President Ma Ying-jeou’s (馬英九) decision to register as the sole candidate for the Chinese Nationalist Party (KMT) chairmanship late last month has raised concern among some political observers over the expansion of his power.
The melodrama began last year when speculation surfaced that Ma intended to take over the party leadership to tighten his control over KMT legislators and party affairs.
Although he and KMT Chairman Wu Poh-hsiung (吳伯雄) were equally tight-lipped about his intention, Ma said during a TV interview earlier last month that it would be easier for him to push policies through if he were the party chairman. After speculation mounted over a power struggle between the two, Ma and Wu decided to hold a joint press conference to explain the issue days earlier than they had planned.
George Liu (劉志聰), a researcher at the Center for Peace and Strategic Studies, expressed concern over the possible conflict between Ma’s two roles, saying the president’s job was to serve public interest, while the party chairman’s job was to promote party interests.
Liu said Ma’s motive was clear: to expand his power. When Ma becomes a “super strongman” who has the final say on the affairs of the party, government, military and intelligence, the legislature will find it hard to keep him in check, he said.
The role of the legislature is bound to weaken and become no more than a rubber stamp for the administration, Liu said, adding that although former president Chen Shui-bian (陳水扁) at one time also doubled as Democratic Progressive Party (DPP) chairman, the DPP was never a majority in the legislature.
As the KMT chairman, Ma could use the communication channel between the KMT and the Chinese Communist Party (CCP) to compel the party and the legislature to toe the line, especially in cross-strait policies, Liu said.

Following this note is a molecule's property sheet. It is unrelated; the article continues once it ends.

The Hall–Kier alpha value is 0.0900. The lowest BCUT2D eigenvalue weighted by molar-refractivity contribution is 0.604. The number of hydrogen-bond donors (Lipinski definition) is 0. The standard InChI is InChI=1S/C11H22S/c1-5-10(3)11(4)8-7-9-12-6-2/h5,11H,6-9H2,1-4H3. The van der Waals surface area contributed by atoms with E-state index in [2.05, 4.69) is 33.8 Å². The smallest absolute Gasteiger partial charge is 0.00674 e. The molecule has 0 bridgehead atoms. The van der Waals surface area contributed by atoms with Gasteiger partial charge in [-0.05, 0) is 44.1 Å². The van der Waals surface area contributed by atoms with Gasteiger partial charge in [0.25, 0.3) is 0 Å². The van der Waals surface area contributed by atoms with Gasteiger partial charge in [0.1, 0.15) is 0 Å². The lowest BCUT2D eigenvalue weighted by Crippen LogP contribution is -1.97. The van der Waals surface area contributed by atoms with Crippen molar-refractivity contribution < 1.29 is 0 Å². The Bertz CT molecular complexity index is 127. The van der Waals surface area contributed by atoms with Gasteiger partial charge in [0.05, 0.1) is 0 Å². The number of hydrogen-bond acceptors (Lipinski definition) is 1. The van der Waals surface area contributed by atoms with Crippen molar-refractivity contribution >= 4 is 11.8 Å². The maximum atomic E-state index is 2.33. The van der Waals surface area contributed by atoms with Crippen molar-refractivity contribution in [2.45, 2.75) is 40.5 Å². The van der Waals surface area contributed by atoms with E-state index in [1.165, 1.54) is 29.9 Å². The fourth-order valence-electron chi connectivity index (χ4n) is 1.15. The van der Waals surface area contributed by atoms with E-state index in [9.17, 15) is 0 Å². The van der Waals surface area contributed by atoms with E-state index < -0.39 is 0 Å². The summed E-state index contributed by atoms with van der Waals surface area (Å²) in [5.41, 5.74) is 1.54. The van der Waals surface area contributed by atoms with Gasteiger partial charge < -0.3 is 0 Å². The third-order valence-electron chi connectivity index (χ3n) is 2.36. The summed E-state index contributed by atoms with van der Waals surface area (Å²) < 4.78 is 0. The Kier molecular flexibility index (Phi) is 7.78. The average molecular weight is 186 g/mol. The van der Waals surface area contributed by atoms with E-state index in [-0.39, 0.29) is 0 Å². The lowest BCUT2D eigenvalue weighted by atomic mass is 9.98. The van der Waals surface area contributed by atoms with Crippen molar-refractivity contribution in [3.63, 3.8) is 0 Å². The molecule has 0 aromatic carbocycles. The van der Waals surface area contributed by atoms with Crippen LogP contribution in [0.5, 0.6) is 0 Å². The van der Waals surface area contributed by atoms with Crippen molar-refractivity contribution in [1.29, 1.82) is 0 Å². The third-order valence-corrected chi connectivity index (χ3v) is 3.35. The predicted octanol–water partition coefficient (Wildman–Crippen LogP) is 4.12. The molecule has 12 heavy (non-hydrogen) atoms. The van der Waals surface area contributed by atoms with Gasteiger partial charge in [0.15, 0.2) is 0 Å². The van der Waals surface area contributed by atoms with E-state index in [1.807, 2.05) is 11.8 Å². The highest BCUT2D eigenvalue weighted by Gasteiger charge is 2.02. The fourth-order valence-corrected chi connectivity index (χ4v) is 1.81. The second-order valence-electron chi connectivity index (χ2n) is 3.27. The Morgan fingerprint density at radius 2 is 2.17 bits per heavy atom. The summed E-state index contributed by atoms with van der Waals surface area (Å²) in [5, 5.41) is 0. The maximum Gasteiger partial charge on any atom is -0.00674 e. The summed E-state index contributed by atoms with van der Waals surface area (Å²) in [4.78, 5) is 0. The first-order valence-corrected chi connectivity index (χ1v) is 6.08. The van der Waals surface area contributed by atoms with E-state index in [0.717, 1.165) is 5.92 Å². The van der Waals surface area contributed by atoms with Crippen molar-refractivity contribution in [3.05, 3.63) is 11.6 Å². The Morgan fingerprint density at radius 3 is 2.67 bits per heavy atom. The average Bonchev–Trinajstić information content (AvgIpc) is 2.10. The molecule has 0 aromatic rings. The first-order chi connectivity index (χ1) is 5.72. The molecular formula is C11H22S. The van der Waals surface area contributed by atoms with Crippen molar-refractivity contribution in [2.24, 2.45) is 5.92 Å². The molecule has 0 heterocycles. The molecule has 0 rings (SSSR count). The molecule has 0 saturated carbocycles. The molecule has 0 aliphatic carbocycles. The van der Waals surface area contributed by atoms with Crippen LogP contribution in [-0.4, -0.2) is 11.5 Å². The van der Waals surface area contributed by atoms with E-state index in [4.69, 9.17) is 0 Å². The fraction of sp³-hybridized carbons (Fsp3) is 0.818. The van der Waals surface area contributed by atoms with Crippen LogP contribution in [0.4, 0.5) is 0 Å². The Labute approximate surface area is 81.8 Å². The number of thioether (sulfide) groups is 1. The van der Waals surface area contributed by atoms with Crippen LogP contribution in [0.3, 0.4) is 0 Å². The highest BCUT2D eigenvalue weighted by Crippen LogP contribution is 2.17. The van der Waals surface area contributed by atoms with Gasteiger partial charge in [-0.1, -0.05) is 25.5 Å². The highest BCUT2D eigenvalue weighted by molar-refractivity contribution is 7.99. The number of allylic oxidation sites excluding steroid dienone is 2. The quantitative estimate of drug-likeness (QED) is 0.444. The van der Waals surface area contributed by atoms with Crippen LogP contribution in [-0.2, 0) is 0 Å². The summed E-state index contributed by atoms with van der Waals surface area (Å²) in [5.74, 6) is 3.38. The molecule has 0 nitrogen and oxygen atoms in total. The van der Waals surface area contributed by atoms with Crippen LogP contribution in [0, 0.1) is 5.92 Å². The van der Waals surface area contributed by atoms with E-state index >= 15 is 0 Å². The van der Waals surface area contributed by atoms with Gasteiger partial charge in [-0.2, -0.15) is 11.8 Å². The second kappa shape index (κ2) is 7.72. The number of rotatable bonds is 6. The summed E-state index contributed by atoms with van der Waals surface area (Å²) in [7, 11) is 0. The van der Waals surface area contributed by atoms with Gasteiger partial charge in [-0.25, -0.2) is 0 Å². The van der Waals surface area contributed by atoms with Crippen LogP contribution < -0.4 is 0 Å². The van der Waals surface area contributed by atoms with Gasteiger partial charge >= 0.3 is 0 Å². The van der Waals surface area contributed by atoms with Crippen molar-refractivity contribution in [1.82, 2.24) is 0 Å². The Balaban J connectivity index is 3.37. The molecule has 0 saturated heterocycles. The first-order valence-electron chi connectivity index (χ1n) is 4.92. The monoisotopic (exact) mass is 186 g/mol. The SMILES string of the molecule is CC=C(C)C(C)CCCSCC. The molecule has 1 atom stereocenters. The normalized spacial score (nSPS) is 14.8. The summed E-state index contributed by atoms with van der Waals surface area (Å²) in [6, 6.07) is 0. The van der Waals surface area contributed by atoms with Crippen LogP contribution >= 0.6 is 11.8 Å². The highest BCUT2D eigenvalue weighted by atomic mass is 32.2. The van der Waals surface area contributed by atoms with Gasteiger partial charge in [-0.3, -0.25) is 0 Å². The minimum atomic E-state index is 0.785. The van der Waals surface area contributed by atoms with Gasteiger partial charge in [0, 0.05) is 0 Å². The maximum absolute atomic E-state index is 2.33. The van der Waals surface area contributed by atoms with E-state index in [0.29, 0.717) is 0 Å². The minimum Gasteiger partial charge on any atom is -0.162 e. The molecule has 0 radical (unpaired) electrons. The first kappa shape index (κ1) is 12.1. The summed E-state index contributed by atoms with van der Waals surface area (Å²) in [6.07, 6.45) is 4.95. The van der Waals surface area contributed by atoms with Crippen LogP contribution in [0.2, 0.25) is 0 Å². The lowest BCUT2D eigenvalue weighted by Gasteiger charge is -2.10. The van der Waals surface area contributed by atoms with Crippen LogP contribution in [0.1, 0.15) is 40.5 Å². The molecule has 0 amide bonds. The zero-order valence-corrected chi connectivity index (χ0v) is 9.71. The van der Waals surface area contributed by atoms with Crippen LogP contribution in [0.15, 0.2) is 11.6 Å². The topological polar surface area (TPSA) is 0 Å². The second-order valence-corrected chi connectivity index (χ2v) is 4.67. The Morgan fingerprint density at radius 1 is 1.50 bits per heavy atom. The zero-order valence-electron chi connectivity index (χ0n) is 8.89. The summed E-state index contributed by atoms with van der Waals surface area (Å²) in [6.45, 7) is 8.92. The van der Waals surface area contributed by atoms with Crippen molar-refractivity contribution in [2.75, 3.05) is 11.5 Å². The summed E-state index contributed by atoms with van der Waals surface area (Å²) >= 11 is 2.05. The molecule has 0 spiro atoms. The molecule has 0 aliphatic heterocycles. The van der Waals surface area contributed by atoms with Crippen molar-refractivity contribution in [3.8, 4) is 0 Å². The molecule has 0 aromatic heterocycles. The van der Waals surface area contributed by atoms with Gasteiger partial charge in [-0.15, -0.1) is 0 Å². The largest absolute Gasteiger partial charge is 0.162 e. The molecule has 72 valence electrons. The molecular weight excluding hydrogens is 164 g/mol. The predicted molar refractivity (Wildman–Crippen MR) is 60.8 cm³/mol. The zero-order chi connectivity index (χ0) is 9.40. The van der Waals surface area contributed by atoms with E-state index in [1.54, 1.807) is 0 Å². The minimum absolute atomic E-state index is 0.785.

Some have speculated that Ma might attend the KMT-CCP forum and meet his Chinese counterpart, Hu Jintao (胡錦濤), in his capacity as KMT chairman. Liu, however, said the meeting would not happen any time soon.
It was more likely to happen in 2012 if Ma wins the presidential reelection and before Hu steps down, Liu said, because Beijing is watching whether Ma would continue “to behave.”
Ma must also make sure that his China-friendly policies do not drive away any potential voters in the next election, Liu observed.
Ma’s decision to double as party chairman, however, was not surprising, Liu added, because it was an overt attempt to remove the roadblocks on his way to a second term as he realized party infighting would only undermine his leadership.
Nanhua University professor Wang Szu-wei (王思為) said Ma’s taking over the helm of the KMT poses risks for the country.
First, Ma would seize control of the legislature and further undermine the power of Legislative Speaker Wang Jin-pyng (王金平). Even People First Party Chairman James Soong (宋楚瑜) has sensed this threat, Wang Szu-wei said, noting Soong’s recent visit to former president Lee Teng-hui (李登輝), possibly to seek an alliance.
Second, Ma would reclaim control over cross-strait policies, especially from the hands of party heavyweights such as former KMT chairman Lien Chan (連戰), outgoing KMT Chairman Wu Poh-hsiung and Straits Exchange Foundation Chairman Chiang Pin-kung (江丙坤), Wang Szu-wei said.
As party chairman, Wang Szu-wei said Ma would hold the right to nominate candidates for elections at all levels, especially after the redrawing of administrative zones following the mergers or upgrade of counties and cities.